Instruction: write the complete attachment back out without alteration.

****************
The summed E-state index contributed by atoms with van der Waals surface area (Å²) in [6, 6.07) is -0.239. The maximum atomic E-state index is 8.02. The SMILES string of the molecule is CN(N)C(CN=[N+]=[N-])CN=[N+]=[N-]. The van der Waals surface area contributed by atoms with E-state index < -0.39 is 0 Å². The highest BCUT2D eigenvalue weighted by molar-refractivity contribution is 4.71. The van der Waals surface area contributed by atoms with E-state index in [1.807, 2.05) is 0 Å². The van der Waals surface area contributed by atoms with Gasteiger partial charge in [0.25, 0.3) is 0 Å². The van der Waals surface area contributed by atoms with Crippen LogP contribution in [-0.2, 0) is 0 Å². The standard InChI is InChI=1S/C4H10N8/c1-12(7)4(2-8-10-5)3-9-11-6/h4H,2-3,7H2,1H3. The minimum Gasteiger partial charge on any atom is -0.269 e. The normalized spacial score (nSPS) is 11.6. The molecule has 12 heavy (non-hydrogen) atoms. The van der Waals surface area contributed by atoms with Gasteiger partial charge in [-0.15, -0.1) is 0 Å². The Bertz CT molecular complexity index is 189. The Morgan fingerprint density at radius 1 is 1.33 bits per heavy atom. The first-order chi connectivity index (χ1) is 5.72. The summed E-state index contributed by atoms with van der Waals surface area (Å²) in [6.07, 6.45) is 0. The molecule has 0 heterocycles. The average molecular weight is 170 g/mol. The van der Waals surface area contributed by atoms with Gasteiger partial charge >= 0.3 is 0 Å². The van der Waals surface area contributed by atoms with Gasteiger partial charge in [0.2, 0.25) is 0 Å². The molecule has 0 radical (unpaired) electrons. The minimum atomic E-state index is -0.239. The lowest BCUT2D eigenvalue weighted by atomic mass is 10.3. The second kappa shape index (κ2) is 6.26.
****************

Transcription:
The summed E-state index contributed by atoms with van der Waals surface area (Å²) in [6, 6.07) is -0.239. The maximum atomic E-state index is 8.02. The SMILES string of the molecule is CN(N)C(CN=[N+]=[N-])CN=[N+]=[N-]. The van der Waals surface area contributed by atoms with E-state index < -0.39 is 0 Å². The highest BCUT2D eigenvalue weighted by molar-refractivity contribution is 4.71. The van der Waals surface area contributed by atoms with E-state index in [1.807, 2.05) is 0 Å². The van der Waals surface area contributed by atoms with Gasteiger partial charge in [0.25, 0.3) is 0 Å². The van der Waals surface area contributed by atoms with Crippen LogP contribution in [-0.2, 0) is 0 Å². The standard InChI is InChI=1S/C4H10N8/c1-12(7)4(2-8-10-5)3-9-11-6/h4H,2-3,7H2,1H3. The minimum Gasteiger partial charge on any atom is -0.269 e. The normalized spacial score (nSPS) is 11.6. The molecule has 12 heavy (non-hydrogen) atoms. The van der Waals surface area contributed by atoms with Gasteiger partial charge in [-0.15, -0.1) is 0 Å². The Bertz CT molecular complexity index is 189. The Morgan fingerprint density at radius 1 is 1.33 bits per heavy atom. The first-order chi connectivity index (χ1) is 5.72. The summed E-state index contributed by atoms with van der Waals surface area (Å²) in [6.07, 6.45) is 0. The molecule has 0 heterocycles. The average molecular weight is 170 g/mol. The van der Waals surface area contributed by atoms with Gasteiger partial charge >= 0.3 is 0 Å². The van der Waals surface area contributed by atoms with Gasteiger partial charge in [0.2, 0.25) is 0 Å². The molecule has 0 radical (unpaired) electrons. The minimum atomic E-state index is -0.239. The lowest BCUT2D eigenvalue weighted by atomic mass is 10.3. The second kappa shape index (κ2) is 6.26.